“Well, hello and goodbye to you too, Jessie,” called Hazel.
Really, she could have stopped for one minute, she thought, remembering how most folk in her old street had had time for a chat over the gate. But people in flats seemed to be so concerned about keeping their distance that they were positively unfriendly.
Perhaps because we’re all living too close together, it’s not natural.
And it’s not natural for this poor tree to be so hemmed in with tar.
Hazel jabbed at the thick layer which was laid right up to the base of the trunk, and found it crumbled away quite easily.
She chipped it off vigorously, to form a bigger circle of open soil around the roots, then she dug in the packet of fertiliser she’d bought.
She couldn’t spot a hose anywhere so went upstairs to her apartment to fetch a bucket and filled it from the tap, letting the water soak into the newly dug soil.
“There you are, you poor thing, I can almost hear your sigh of relief!” smiled Hazel to the crab apple.
That evening while she was on the balcony watering her pots with her new watering can, a small voice said, “Is that your garden?”
Jessie was peering over the wall that divided them.
“Yes, Jessie, do you like it?”
“Yes. I like those pink flowers. They’re pretty.”
“Those are called Busy Lizzies. They grow in lots of different shades of pink, and white too.”
“Pink’s my favourite colour,” observed Jessie. “What’s yours?”
“Mmm. That’s a difficult question. Blue, I think.”
Her mother came out onto the balcony, frowning slightly.
“Don’t make a nuisance of yourself, Jessie. Come inside. Sorry, Mrs Willis.”
“Oh, please, she’s not a nuisance!” said Hazel. “We were just discussing my so-called garden.”
“Look, Mummy, aren’t they pretty?”
“Yes, they are.” Zoë looked at the bank of pots. When she smiled, her narrow, rather severe face was transformed and she looked much younger and quite beautiful. “You must have green fingers. I can’t grow a thing.”
“Anyone can grow plants in pots!” said Hazel cheerfully. “You just have to remember to water them.”
“Maybe. Well – say goodbye Jessie, time for tea.”
Hazel watched them go in with regret. She felt she and Jessie had been getting along nicely, and she was glad to know at least one of her neighbours.
The next evening she listened as Jessie came out onto the balcony and gave a little shriek of excitement.
“Mrs Willis! Is this yours?”
Jessie carefully held up the pot of bright pink impatiens which Hazel had popped over the wall that morning..
“Well, Jessie, it’s yours now. I thought you might enjoy caring for a plant. After a few months it will grow bigger and bigger and you can nip off bits to grow more plants, if you like. You’ll have a whole balcony full of lovely pink flowers. I’ll show you how.”
“Oh, it’s lovely! Thank you, Mrs Willis. I want to show Mummy.”
Jessie disappeared back inside the flat.
Her gift of the plant for Jessie seemed to open the door to friendship with her mother and before long Zoë took to popping in for a chat.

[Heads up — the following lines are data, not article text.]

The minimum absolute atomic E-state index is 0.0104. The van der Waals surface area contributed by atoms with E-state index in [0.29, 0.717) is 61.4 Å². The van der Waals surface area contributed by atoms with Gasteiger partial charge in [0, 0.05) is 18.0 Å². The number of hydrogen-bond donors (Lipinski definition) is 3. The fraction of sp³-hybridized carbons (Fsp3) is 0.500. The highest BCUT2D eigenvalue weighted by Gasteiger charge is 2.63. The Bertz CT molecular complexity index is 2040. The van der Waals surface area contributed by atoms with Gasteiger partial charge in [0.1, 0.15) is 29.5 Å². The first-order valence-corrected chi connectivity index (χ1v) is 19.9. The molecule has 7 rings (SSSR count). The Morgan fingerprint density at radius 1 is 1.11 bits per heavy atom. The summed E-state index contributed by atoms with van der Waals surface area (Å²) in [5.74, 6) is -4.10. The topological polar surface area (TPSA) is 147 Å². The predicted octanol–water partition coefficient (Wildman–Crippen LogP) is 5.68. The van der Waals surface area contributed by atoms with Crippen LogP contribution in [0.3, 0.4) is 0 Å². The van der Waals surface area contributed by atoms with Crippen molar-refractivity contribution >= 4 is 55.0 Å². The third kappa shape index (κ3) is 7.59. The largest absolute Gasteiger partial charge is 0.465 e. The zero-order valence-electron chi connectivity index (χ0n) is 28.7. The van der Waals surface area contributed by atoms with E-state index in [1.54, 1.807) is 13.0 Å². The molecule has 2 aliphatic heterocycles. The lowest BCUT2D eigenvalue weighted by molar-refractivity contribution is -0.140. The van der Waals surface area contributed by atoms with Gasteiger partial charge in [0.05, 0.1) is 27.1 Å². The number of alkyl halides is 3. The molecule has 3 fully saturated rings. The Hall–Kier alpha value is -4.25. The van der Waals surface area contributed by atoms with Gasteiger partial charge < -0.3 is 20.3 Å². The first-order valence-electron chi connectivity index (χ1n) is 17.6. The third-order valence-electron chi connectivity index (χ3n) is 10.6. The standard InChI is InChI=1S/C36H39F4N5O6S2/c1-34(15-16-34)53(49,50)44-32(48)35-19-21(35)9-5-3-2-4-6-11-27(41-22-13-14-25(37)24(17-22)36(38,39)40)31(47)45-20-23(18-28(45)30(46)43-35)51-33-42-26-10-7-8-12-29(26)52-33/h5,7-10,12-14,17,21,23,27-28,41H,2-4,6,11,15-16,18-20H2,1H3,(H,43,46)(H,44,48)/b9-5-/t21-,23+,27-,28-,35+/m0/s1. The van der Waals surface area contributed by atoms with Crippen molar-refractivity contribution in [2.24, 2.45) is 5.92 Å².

“Your balcony is looking beautiful,” said Zoe. “What’s that purple-leafed stuff hanging down in a cascade like that?”
“Plectranthus,” said Hazel. “It grows like a weed. I’ll give you a slip of that when you go.”
“Have you noticed how pretty it all looks from down below? The whole wall is so colourful. And those petunias are gorgeous. If everyone had a balcony full of greenery like you do, it would change the look of the place.”
“I suppose people just don’t have the time,” said Hazel. “They’re out at work most of the day, aren’t they?”
Zoë smiled. “The first thing Jessie does when we come home is run outside and water her plants!”
Jessie’s balcony garden had grown to seven pots and was doing nicely. Besides the Busy Lizzies, five tulip spears were just breaking the surface of one, and some Oriental poppy seeds were showing tiny green leaves in another.
“Is it just you and Jessie, then?” asked Hazel. “She never mentions her father.”
She’d started knitting a pullover for Jessie, with a white rabbit on the front, and Jessie loved having it held against her to check the length.
“He left before she was born.” Zoë’s face clouded over. “But the two of us are doing fine.”
“And your mother?”
“She lives in Switzerland. We only see her once a year.”
“It must be difficult for you, though,” observed Hazel. “To have any social life, I mean. Don’t you ever want to go out of an evening? I’d happily babysit Jessie for you.”
“Social life? What’s that?” Zoë laughed shortly. “I never meet anyone at work, I’m stuck in a little office working for two elderly lawyers and I never see another soul all day.
“And besides, the only time I have to do any housework is when I get home at night, after I put Jessie to bed.”
Hazel remembered Richard, the nice young man who’d greeted her on the first day, and thought he’d be perfect for Zoë. What a pity they’d never met.
Hazel was very busy for the next couple of mornings. She went down to the garden centre and bought a great many small pots as well as potting soil and root hormone.
Then she paid a visit to her old home.
She was pleased to see that her old garden was being well kept, and noted the daffodil shoots pushing up along both sides of the garden path.
She had a nice cup of tea with the new owner Mrs Minton, and told her what she wanted.